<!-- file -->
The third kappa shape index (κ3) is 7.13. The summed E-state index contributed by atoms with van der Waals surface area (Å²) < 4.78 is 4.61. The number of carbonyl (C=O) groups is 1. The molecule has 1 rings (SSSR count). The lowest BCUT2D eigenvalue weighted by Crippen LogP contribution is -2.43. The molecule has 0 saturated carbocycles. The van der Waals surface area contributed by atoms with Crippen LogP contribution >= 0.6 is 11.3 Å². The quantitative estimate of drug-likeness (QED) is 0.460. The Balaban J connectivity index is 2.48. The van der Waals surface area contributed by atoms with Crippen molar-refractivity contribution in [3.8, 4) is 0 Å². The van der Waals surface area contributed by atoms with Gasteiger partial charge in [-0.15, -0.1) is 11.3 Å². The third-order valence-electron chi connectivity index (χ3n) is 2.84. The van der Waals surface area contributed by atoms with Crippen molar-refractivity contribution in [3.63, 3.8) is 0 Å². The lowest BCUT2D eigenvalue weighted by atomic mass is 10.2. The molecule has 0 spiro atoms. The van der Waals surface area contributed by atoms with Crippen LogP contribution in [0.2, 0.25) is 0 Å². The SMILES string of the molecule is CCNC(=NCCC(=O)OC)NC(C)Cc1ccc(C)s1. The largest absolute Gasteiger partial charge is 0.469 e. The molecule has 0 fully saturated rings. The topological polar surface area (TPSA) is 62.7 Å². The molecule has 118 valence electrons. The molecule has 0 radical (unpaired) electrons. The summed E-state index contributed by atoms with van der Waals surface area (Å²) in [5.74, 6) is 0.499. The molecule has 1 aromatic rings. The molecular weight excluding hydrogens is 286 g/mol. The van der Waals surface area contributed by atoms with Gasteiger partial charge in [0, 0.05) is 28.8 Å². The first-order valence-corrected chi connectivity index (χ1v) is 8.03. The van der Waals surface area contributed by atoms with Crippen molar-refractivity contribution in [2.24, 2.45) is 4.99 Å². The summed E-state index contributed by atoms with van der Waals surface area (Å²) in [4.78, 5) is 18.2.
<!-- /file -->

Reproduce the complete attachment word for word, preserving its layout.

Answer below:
The third kappa shape index (κ3) is 7.13. The summed E-state index contributed by atoms with van der Waals surface area (Å²) < 4.78 is 4.61. The number of carbonyl (C=O) groups is 1. The molecule has 1 rings (SSSR count). The lowest BCUT2D eigenvalue weighted by Crippen LogP contribution is -2.43. The molecule has 0 saturated carbocycles. The van der Waals surface area contributed by atoms with Crippen LogP contribution >= 0.6 is 11.3 Å². The quantitative estimate of drug-likeness (QED) is 0.460. The Balaban J connectivity index is 2.48. The van der Waals surface area contributed by atoms with Crippen molar-refractivity contribution in [3.8, 4) is 0 Å². The van der Waals surface area contributed by atoms with Gasteiger partial charge in [-0.15, -0.1) is 11.3 Å². The third-order valence-electron chi connectivity index (χ3n) is 2.84. The van der Waals surface area contributed by atoms with Crippen molar-refractivity contribution in [3.63, 3.8) is 0 Å². The lowest BCUT2D eigenvalue weighted by atomic mass is 10.2. The molecule has 0 spiro atoms. The van der Waals surface area contributed by atoms with Crippen LogP contribution in [0.2, 0.25) is 0 Å². The SMILES string of the molecule is CCNC(=NCCC(=O)OC)NC(C)Cc1ccc(C)s1. The largest absolute Gasteiger partial charge is 0.469 e. The molecule has 0 fully saturated rings. The topological polar surface area (TPSA) is 62.7 Å². The molecule has 118 valence electrons. The molecule has 0 radical (unpaired) electrons. The summed E-state index contributed by atoms with van der Waals surface area (Å²) in [5.74, 6) is 0.499. The molecule has 1 aromatic rings. The molecular weight excluding hydrogens is 286 g/mol. The van der Waals surface area contributed by atoms with Gasteiger partial charge in [0, 0.05) is 28.8 Å². The first-order valence-corrected chi connectivity index (χ1v) is 8.03. The van der Waals surface area contributed by atoms with Crippen molar-refractivity contribution in [2.24, 2.45) is 4.99 Å². The summed E-state index contributed by atoms with van der Waals surface area (Å²) in [4.78, 5) is 18.2.